More on the Controversy over Christian Zionism

The debate over whether to support Christian Zionism is back in the news.

Likud opposition leader Binyamin Netanyahu said on Sunday at a conference for American Evangelicals in Jerusalem, “This is a friendship of the heart, a friendship of common roots, and a friendship of common civilization.”

On the other hand, Rabbi Eric H. Yoffie, President of the Union for Reform Judaism, says, “What they mean by support of Israel and what we mean by support of Israel are two very different things.”  Yoffe is referring to the fact that Christian Zionists reject a two-state solution, which the Reform Movement supports.

In a column in the New Jersey Jewish News, Rabbi Clifford Kulwin describes the visit of Rev. Robert Stearns, a leader of Christians United for Israel, to Temple B’nai Abraham in Livingston.  “Stearns words rang with sincerity and truth. I think everyone present — including many who showed up intending to take him on — left with the sense that we have a real ally and Israel has a real friend here.”

Christian Zionists believe that the return of the Jews to Israel is a necessary step in the process leading up to the “last days.” These Christians believe that the apocalyptic texts found in Isaiah, Ezekiel, Daniel and Revelations refer to a literal return of the Jewish people to the Land of Israel. Since 1948, some have opined that this condition has already been fulfilled.

Early British involvement in the affairs of the Holy Land was partially influenced by Christian Zionism. The British government was the first to establish a consulate in Jerusalem, in 1838. In the nineteenth century, a number of British politicians were Christian Zionists: Palmerston, Lloyd George, T.E. Lawrence and Allenby.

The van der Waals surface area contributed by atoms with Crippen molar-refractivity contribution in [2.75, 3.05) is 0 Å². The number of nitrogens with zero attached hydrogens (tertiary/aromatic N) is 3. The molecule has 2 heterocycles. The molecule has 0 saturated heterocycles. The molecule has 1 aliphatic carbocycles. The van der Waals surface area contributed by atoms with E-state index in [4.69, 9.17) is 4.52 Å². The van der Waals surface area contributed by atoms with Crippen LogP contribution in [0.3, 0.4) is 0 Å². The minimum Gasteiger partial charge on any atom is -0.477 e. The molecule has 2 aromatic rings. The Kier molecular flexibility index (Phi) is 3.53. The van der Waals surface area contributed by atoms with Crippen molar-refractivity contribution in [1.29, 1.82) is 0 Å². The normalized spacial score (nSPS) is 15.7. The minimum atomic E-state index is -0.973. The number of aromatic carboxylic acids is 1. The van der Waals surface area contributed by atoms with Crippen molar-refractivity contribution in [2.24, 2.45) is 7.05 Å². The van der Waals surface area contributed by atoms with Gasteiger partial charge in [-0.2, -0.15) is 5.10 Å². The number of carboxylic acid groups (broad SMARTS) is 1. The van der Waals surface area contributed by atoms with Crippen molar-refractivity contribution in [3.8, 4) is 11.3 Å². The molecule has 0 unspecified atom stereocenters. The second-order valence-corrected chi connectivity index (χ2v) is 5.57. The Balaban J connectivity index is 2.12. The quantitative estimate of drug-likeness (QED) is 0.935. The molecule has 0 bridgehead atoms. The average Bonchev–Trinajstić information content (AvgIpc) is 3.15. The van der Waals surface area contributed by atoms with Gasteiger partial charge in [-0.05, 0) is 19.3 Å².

Christian Zionism became popular in the United States when the great Ottoman Empire began to crumble. Certain Christians supported the establishment of the State of Israel after World War II and redoubled their efforts in support of Israel after the Six-Day War. In 1980, the International Christian Embassy was founded in Jerusalem.

In contemporary American society, a number of Christian organizations have formed to support the State of Israel. For instance, Christians United for Israel (CUFI) is an organization which lobbies Congress to act in favor of Israel. Evangelical Christians are often strong supporters of Israel.

Selected Websites of Christian Zionist Organizations:

Explore posts in the same categories: Opinions

6 Comments on “More on the Controversy over Christian Zionism”

  1. Ben Says:

    Really good post, which I’ve recommended to our readers:


  2. Hadassah Says:

    Thanks, I appreciate it.

  3. Phil Sumpter Says:

    Readers may be interested in this fascinating video documentation of a Christian Zionist convention here. An Israeli government official, Dore Gold, attended and is briefly interviewed.

  4. Hadassah Says:

    Wow! Amazing inside look!

    In a Thursday post to Commentary, David Hazony claims that Jews should accept all support of Israel regardless of where it comes from:

    But to reject an alliance with Christian Zionists on the grounds that they don’t support the particular peace-process policies that most Reform Jews do, or that some such Christians entertain the belief that in the end times all Jews will convert, is to blind oneself to the basic strategic struggle that the Jewish state faces. In liberal terms, it is intolerant. In Zionist terms, it is cutting off one’s nose to spite one’s face.

    See the rest of this post at

  5. […] debate over whether Jews should support Christian Zionism is not new to this blog.  (See my post, More on the Controversy over Christian Zionism.)  The Houston Chronicle does have an interesting quote from Binyamin Elon, chairman of the […]

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